Recently, the residents and fellows of Oregon Health & Science University (OHSU) practiced treating patients with acute respiratory distress by using mechanical ventilators. The training was conducted in the Mark Richardson Interprofessional Simulation Center, a 20,000-square-foot facility, and the patients were Gaumard manikins.
OHSU professor of medicine, Dr. Jeffrey Gold, likens the simulation center to a sports team’s training room. It is one of the largest in the country and features eight state-of-the-art simulation suites where students can practice scenarios set in a labor and delivery unit, PICU, Med-Surg, and more. In addition, the center has a variety of patient simulators including HAL. Students can practice specific skills on low-fidelity skills trainers or a full spectrum of techniques on a high-fidelity simulator.
The center was designed to reproduce almost any case that might be encountered in a hospital. Thus, students can practice and master clinical skills in a controlled environment without harming a real patient. Hands-on practice allows the students to experience the realities of a medical emergency and develop their ability to react quickly to these emergencies.
These simulated patients have heart and lung sounds, can reproduce various neurological symptoms, display cyanosis, and even communicate through embedded microphones and speakers. By using these features in the center’s eight simulation suites, doctors can learn how to respond to emergent medical situations across different departments and specializations.
Students can deliver care during a labor and delivery scenario, a pediatric intensive care unit, and even in a home setting. By practicing in these varied settings, OHSU is creating well-rounded health care providers who are ready to respond to any emergency or ailment.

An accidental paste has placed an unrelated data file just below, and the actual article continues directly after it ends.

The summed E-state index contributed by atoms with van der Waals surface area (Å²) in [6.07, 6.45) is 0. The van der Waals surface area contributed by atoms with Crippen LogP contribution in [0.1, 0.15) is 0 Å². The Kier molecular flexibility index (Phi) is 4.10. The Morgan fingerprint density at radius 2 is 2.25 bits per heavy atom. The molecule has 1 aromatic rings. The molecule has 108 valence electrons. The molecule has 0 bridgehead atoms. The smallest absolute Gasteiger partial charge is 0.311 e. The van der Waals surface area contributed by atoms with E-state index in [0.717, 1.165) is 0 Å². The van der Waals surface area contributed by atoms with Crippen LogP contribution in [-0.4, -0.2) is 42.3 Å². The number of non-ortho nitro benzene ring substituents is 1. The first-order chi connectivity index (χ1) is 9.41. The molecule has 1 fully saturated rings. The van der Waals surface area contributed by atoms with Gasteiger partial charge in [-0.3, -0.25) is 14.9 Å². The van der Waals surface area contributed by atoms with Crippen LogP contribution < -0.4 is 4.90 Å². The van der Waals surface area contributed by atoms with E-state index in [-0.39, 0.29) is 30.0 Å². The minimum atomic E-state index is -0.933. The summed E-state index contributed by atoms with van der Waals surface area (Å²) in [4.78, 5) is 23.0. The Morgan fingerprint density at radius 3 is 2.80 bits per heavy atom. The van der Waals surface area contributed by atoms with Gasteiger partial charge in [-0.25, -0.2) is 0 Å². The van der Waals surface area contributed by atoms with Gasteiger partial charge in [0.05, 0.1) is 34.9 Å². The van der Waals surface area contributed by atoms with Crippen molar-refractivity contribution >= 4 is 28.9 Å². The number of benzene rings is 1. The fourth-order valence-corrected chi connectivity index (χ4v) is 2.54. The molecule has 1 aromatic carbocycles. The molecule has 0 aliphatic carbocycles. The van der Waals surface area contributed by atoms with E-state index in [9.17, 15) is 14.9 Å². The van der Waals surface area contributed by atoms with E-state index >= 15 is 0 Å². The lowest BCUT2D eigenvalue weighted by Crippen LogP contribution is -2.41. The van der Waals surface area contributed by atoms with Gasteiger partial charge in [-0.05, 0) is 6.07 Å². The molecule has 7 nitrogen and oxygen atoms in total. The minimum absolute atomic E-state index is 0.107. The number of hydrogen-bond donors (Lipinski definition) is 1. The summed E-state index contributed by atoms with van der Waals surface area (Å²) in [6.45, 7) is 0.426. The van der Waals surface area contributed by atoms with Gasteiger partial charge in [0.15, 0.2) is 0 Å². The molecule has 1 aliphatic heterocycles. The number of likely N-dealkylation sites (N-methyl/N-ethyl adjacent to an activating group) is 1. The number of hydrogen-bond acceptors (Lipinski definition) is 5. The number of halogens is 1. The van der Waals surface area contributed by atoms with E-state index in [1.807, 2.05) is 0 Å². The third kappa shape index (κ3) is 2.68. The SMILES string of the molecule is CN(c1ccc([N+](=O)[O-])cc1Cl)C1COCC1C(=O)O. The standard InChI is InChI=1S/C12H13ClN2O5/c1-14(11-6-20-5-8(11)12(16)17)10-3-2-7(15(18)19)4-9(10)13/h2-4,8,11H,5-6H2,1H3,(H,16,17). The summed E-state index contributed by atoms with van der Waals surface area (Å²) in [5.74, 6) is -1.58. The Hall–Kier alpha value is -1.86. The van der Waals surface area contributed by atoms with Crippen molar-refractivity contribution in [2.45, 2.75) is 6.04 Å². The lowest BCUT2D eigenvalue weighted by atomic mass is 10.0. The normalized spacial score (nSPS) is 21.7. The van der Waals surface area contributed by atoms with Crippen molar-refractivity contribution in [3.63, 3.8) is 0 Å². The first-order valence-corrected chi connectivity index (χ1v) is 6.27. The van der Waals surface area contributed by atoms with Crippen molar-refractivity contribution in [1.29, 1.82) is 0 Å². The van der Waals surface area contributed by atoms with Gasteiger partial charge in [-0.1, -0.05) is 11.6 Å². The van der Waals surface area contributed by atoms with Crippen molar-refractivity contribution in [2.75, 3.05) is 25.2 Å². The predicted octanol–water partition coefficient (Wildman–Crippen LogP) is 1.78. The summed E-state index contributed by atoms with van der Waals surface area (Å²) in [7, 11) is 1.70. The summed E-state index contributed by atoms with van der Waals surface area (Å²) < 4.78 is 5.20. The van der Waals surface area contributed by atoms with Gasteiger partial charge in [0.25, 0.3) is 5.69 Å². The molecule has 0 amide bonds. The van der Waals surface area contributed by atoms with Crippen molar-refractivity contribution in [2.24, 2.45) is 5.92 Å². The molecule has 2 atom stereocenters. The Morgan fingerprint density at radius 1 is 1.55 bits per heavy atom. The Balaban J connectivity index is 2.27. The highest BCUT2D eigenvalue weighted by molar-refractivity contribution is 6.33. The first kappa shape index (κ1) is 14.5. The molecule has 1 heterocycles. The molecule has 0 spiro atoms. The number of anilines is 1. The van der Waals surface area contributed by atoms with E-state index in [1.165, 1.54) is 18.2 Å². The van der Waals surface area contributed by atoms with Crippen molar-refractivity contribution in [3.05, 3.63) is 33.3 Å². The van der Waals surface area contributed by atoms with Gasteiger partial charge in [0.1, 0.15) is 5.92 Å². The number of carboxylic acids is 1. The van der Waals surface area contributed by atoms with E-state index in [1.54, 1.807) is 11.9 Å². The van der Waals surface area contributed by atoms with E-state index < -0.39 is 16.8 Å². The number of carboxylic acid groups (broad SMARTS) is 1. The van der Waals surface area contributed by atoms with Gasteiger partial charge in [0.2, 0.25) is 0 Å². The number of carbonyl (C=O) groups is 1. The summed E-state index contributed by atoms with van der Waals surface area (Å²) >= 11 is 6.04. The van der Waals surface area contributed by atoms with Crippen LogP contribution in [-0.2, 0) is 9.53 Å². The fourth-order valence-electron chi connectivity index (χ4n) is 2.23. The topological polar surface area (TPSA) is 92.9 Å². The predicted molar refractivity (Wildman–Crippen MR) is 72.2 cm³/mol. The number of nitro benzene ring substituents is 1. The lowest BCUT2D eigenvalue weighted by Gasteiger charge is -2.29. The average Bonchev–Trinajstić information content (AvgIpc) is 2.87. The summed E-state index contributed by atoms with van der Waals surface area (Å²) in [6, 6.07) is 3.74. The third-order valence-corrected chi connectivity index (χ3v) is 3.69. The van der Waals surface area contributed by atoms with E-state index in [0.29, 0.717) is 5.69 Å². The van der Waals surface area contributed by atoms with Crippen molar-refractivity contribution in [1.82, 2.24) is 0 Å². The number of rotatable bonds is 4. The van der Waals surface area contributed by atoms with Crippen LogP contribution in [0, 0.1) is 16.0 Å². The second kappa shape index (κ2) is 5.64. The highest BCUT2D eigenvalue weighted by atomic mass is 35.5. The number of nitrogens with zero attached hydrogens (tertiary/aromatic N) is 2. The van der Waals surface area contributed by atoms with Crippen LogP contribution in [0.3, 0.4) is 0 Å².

Dr. Stephanie Nonas, the director of the hospital’s intensive care unit, says that simulation is so helpful when training new doctors because it allows them to re-create often rare, life-threatening situations.
Some ailments and situations are difficult to teach because they appear only rarely in the hospital. Students, who are paying tuition, cannot afford to sit around and wait to practice a procedure. Likewise, if they are not in the hospital when a specific case happens, then they have missed a learning opportunity.
Students immediately see the value of simulation because the manikins can realistically demonstrate a variety of ailments and physical presentations. Feeling a pulse and recognizing an abnormal pulse rate is much more valuable to a student than reading about what an abnormal pulse rate is. Moreover, the students can practice a variety of procedures and sharpen their diagnostic skills so they do not have gaps in their knowledge.